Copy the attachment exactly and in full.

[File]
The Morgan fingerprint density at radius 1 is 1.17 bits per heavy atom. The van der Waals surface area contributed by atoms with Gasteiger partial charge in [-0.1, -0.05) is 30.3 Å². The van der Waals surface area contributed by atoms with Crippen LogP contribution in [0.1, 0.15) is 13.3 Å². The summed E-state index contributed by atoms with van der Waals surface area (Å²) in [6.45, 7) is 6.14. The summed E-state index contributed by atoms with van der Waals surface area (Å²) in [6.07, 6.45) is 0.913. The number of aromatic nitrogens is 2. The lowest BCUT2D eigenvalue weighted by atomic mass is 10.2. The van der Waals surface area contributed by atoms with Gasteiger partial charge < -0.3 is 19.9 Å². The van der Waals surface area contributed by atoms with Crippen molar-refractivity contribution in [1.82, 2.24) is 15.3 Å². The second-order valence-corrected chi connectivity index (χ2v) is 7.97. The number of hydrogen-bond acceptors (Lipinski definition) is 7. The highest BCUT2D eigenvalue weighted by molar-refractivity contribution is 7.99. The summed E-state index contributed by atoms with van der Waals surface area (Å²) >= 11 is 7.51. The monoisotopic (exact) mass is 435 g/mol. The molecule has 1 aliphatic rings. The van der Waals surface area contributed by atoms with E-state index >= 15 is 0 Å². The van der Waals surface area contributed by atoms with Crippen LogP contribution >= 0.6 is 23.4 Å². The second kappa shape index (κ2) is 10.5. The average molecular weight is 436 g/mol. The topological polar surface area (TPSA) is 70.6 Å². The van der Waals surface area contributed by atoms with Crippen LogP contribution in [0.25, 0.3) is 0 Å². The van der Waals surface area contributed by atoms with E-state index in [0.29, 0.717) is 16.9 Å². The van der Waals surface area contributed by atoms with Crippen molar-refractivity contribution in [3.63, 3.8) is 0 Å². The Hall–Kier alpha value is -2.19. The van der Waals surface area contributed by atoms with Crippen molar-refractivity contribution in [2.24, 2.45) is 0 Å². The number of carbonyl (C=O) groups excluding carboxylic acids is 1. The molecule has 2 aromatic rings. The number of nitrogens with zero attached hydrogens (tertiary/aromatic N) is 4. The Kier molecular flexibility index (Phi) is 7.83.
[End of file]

The Morgan fingerprint density at radius 1 is 1.17 bits per heavy atom. The van der Waals surface area contributed by atoms with Gasteiger partial charge in [-0.1, -0.05) is 30.3 Å². The van der Waals surface area contributed by atoms with Crippen LogP contribution in [0.1, 0.15) is 13.3 Å². The summed E-state index contributed by atoms with van der Waals surface area (Å²) in [6.45, 7) is 6.14. The summed E-state index contributed by atoms with van der Waals surface area (Å²) in [6.07, 6.45) is 0.913. The number of aromatic nitrogens is 2. The lowest BCUT2D eigenvalue weighted by atomic mass is 10.2. The van der Waals surface area contributed by atoms with Gasteiger partial charge < -0.3 is 19.9 Å². The van der Waals surface area contributed by atoms with Crippen molar-refractivity contribution in [1.82, 2.24) is 15.3 Å². The second-order valence-corrected chi connectivity index (χ2v) is 7.97. The number of hydrogen-bond acceptors (Lipinski definition) is 7. The highest BCUT2D eigenvalue weighted by molar-refractivity contribution is 7.99. The summed E-state index contributed by atoms with van der Waals surface area (Å²) >= 11 is 7.51. The monoisotopic (exact) mass is 435 g/mol. The molecule has 1 aliphatic rings. The van der Waals surface area contributed by atoms with E-state index >= 15 is 0 Å². The van der Waals surface area contributed by atoms with Crippen LogP contribution >= 0.6 is 23.4 Å². The second kappa shape index (κ2) is 10.5. The average molecular weight is 436 g/mol. The topological polar surface area (TPSA) is 70.6 Å². The van der Waals surface area contributed by atoms with Crippen LogP contribution in [0.25, 0.3) is 0 Å². The van der Waals surface area contributed by atoms with E-state index in [0.29, 0.717) is 16.9 Å². The van der Waals surface area contributed by atoms with Crippen molar-refractivity contribution in [3.63, 3.8) is 0 Å². The Hall–Kier alpha value is -2.19. The van der Waals surface area contributed by atoms with Crippen molar-refractivity contribution in [2.24, 2.45) is 0 Å². The number of carbonyl (C=O) groups excluding carboxylic acids is 1. The molecule has 2 aromatic rings. The number of nitrogens with zero attached hydrogens (tertiary/aromatic N) is 4. The Kier molecular flexibility index (Phi) is 7.83.